Malayan Great Argus

(Argusianus argus argus)


The male Malayan Great Argus has the longest tail feathers of any wild bird. The bird's taxonomic and common names both derive from Argus, the hundred-eyed giant, from Greek mythology (a reference to the many eye-like spots on the Argus's wings and tail).


The males remarkable wing-fan courtship display is preceded by marching in a circle in front of the female, while stomping his feet loudly.


Extreme southern Myanmar and southwest Thailand south to peninsular Malaysia and Sumatra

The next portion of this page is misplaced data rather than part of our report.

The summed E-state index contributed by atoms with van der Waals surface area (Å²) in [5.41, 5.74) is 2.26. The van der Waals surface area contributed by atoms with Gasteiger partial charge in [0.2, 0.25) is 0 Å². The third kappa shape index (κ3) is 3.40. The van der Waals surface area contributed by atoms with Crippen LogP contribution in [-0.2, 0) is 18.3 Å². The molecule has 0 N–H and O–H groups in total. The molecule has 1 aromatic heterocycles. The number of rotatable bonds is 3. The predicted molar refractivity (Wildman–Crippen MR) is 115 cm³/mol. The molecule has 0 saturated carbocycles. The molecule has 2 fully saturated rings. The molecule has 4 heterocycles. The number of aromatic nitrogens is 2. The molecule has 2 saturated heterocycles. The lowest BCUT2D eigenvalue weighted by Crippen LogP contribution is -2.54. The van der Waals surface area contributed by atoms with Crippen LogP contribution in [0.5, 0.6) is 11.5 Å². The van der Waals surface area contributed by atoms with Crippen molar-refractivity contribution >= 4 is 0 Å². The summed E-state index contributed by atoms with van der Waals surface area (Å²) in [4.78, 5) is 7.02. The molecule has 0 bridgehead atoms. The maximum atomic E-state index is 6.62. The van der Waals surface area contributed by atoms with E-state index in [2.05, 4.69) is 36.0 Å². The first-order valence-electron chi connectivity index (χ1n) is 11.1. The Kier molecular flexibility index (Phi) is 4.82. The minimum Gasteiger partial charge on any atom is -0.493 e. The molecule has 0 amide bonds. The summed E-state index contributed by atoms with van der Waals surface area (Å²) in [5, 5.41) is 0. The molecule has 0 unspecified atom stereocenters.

Understory of dense tropical forests


Great Arguses are omnivorous, with a diet that varies depending on season (ants, seeds, fallen fruit, shoots, slugs, and grubs)


Males are polygynous; they call and maintain dancing grounds (large areas from which all seedlings, stones and leaves have been removed) to attract females. Courtship consists of raising and fanning the tail and wings to reveal ocelli on the wings. After mating the females retreat into the jungle build a nest bowl lined with dead grass stems, often above ground in the crotch of a tree or atop a tree stump. Her two eggs hatch in about 25 days; the chicks have rufous-chestnut down, very dark above, paler below.


Near Threatened

At the Aviary

See the Malayan Great Argus in our Tropical Rainforest exhibit.